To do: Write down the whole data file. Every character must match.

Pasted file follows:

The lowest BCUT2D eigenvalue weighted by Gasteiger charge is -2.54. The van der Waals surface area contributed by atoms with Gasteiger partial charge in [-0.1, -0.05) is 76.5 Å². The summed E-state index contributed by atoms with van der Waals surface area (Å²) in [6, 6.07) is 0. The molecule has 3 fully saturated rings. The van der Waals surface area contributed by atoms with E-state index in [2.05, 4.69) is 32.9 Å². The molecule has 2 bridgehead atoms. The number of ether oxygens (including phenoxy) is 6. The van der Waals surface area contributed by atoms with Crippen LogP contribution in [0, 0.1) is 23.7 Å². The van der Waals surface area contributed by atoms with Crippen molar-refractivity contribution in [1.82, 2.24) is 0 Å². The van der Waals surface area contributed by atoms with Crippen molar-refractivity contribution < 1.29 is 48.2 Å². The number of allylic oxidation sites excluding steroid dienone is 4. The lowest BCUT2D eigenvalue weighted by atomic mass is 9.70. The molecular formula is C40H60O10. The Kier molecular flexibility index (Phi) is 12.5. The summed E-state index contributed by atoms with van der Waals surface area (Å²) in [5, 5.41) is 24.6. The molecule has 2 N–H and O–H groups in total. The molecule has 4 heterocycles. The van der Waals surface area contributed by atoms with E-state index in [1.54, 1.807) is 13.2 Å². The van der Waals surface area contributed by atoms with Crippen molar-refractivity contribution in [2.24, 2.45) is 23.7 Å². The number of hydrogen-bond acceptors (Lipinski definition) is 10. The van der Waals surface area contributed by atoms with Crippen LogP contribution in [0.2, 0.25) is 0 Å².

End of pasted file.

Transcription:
The lowest BCUT2D eigenvalue weighted by Gasteiger charge is -2.54. The van der Waals surface area contributed by atoms with Gasteiger partial charge in [-0.1, -0.05) is 76.5 Å². The summed E-state index contributed by atoms with van der Waals surface area (Å²) in [6, 6.07) is 0. The molecule has 3 fully saturated rings. The van der Waals surface area contributed by atoms with E-state index in [2.05, 4.69) is 32.9 Å². The molecule has 2 bridgehead atoms. The number of ether oxygens (including phenoxy) is 6. The van der Waals surface area contributed by atoms with Crippen LogP contribution in [0, 0.1) is 23.7 Å². The van der Waals surface area contributed by atoms with Crippen molar-refractivity contribution in [1.82, 2.24) is 0 Å². The van der Waals surface area contributed by atoms with Crippen molar-refractivity contribution < 1.29 is 48.2 Å². The number of allylic oxidation sites excluding steroid dienone is 4. The lowest BCUT2D eigenvalue weighted by atomic mass is 9.70. The molecular formula is C40H60O10. The Kier molecular flexibility index (Phi) is 12.5. The summed E-state index contributed by atoms with van der Waals surface area (Å²) in [5, 5.41) is 24.6. The molecule has 2 N–H and O–H groups in total. The molecule has 4 heterocycles. The van der Waals surface area contributed by atoms with E-state index in [1.54, 1.807) is 13.2 Å². The van der Waals surface area contributed by atoms with Crippen molar-refractivity contribution in [2.24, 2.45) is 23.7 Å². The number of hydrogen-bond acceptors (Lipinski definition) is 10. The van der Waals surface area contributed by atoms with Crippen LogP contribution in [0.2, 0.25) is 0 Å².